Image: radioreviewsblog.files.wordpress.com/2013/05/pd_player_cards.jpg

How, then, can you defeat these terrible odds? By having your scientists find a cure! A cure is this wonderful weapon that allows you to treat cities faster, eradicate diseases and, most importantly, win the game! For that you generally need 5 cards of that disease colour to use in a research center, (though the Scientist can do it with only 4). Cure the four deadly strains, and the world is saved!

Thumbs up

Games are an entertainment, a pass-time, and we play them because they are fun. Pandemic is not only incredibly fun, as anyone can tell from a glance over a match, as it is engaging. It’s too easy to keep on playing, telling yourself that next time, for sure, you’ll win. Every player, willingly or not, ends up getting inside everyone else’s shoes to see what’s the best course of action, and the dialogue is endless. Fun can seem like a very basic factor, a sort of “that goes without saying” aspect in a game, but it’s not that easy to manufacture. The enjoyment in Pandemic is caused, greatly, by the way that it works, reason why I feel like the big, bright, golden award should be given to its mechanics.

It’s quick paced, flowy and varied, not overly simple or overly complicated. And the luck factor kicks in whenever you feel like the game is becoming predictable. All of this, together with the random character roles, random starting epidemics and three levels of difficulty, contribute to an outstanding replayability value. And trust me, the more frantic a game is, the more fun you’ll be having!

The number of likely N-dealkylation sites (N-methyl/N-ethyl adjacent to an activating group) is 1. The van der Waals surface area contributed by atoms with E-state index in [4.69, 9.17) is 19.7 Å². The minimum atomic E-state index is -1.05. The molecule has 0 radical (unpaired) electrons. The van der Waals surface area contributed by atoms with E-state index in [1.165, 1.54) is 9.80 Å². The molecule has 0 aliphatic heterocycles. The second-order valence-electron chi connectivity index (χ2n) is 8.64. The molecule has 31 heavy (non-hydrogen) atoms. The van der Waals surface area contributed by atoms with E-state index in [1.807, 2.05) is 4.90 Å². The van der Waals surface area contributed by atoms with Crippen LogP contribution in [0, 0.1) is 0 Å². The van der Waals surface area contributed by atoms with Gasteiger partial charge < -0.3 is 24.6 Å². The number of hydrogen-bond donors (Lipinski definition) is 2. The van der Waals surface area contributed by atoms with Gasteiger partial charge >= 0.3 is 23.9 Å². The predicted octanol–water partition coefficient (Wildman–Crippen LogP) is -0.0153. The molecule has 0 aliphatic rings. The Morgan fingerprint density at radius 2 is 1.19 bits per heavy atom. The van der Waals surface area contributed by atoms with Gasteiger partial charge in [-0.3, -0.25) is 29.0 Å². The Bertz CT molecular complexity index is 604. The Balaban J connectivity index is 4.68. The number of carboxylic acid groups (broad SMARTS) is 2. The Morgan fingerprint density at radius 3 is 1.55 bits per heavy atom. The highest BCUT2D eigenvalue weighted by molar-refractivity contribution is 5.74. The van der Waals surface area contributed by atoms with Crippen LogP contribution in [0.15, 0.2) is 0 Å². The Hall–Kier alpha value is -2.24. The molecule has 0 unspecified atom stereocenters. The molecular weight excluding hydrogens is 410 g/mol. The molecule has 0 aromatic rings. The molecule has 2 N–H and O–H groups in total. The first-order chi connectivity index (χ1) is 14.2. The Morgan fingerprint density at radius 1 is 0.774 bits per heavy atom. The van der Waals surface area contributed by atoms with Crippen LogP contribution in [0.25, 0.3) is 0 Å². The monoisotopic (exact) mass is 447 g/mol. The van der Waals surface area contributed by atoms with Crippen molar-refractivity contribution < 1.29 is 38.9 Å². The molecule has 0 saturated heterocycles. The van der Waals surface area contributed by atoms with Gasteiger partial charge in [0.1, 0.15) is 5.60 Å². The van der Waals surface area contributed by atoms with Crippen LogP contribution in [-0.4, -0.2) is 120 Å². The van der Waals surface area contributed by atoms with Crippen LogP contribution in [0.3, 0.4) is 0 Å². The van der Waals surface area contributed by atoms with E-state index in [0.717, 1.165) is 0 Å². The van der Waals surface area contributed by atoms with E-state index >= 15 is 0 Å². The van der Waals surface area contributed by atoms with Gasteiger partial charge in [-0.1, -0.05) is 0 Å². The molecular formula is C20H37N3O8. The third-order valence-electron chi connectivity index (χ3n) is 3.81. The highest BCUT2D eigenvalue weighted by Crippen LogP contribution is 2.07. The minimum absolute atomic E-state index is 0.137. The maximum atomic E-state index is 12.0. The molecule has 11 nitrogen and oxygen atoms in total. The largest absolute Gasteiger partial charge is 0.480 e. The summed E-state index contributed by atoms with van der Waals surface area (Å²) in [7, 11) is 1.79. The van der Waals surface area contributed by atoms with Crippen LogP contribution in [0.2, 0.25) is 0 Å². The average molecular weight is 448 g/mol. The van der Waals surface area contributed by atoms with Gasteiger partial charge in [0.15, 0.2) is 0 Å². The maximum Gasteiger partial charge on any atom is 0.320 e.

This section is about to be incredibly small because Pandemic is, truly, an incredible game that you can just enjoy eternally.  I will say I was expecting cute figures of the characters instead of bland tokens, and that could add a little flavor to the board. I also found that the cards in this edition get worn out very quickly so it might be a good idea to waste some time sleeving them up. Finally, if you don’t like external influence, look out, because the audience in the back will definitely try to weigh in their own strategies!

Spicin' it up! 

Tired of the original Pandemic and can’t get an expansion for it? Just starting and the rules feel overwhelming? Whatever the case might be, here are my suggestions to make it more personal.

The starter: Play without character roles and without hiding your hand of cards. For those that are still getting the hang of the game, this version puts everyone on equal ground and relies only on the basic rules. It is particularly useful to teach younger players what their several movement options are, based on their hand.

Clean World: Have you defeated the game countlessly in hard mode? … doubt it. But if you still want it to step up, try this custom hardcore version that is only won after eradicating all four diseases. You’ll need to be extra fast, extra cautious and extra lucky, if curing is not good enough for you, because the time-limits are exactly the same, and you can only get so many turns before the cards run out!